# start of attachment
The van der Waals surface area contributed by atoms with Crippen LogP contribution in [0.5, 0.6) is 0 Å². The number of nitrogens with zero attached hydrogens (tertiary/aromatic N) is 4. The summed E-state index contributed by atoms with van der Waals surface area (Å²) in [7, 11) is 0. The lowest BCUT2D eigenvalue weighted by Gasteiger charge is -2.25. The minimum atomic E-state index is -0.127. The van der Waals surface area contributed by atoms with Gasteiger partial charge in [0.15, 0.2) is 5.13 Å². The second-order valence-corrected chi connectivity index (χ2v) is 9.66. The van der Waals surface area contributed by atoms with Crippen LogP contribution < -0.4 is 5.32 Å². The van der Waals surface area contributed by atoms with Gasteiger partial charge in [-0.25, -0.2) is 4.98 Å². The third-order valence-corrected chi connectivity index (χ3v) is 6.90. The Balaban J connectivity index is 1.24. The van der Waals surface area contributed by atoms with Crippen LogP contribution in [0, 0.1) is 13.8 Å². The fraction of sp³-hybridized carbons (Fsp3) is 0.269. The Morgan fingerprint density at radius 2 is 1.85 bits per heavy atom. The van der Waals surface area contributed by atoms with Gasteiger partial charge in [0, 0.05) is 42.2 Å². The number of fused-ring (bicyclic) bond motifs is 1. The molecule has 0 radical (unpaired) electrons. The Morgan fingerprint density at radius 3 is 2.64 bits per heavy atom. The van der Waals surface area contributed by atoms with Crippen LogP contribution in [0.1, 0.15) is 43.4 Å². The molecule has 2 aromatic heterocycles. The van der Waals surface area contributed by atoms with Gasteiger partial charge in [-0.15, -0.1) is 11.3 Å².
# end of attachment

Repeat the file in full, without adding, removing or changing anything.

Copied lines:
The van der Waals surface area contributed by atoms with Crippen LogP contribution in [0.5, 0.6) is 0 Å². The number of nitrogens with zero attached hydrogens (tertiary/aromatic N) is 4. The summed E-state index contributed by atoms with van der Waals surface area (Å²) in [7, 11) is 0. The lowest BCUT2D eigenvalue weighted by Gasteiger charge is -2.25. The minimum atomic E-state index is -0.127. The van der Waals surface area contributed by atoms with Gasteiger partial charge in [0.15, 0.2) is 5.13 Å². The second-order valence-corrected chi connectivity index (χ2v) is 9.66. The van der Waals surface area contributed by atoms with Crippen LogP contribution < -0.4 is 5.32 Å². The van der Waals surface area contributed by atoms with Gasteiger partial charge in [-0.25, -0.2) is 4.98 Å². The third-order valence-corrected chi connectivity index (χ3v) is 6.90. The Balaban J connectivity index is 1.24. The van der Waals surface area contributed by atoms with Crippen LogP contribution in [0, 0.1) is 13.8 Å². The fraction of sp³-hybridized carbons (Fsp3) is 0.269. The Morgan fingerprint density at radius 2 is 1.85 bits per heavy atom. The van der Waals surface area contributed by atoms with Gasteiger partial charge in [0, 0.05) is 42.2 Å². The number of fused-ring (bicyclic) bond motifs is 1. The molecule has 0 radical (unpaired) electrons. The Morgan fingerprint density at radius 3 is 2.64 bits per heavy atom. The van der Waals surface area contributed by atoms with Crippen LogP contribution in [0.1, 0.15) is 43.4 Å². The molecule has 2 aromatic heterocycles. The van der Waals surface area contributed by atoms with Gasteiger partial charge in [-0.15, -0.1) is 11.3 Å².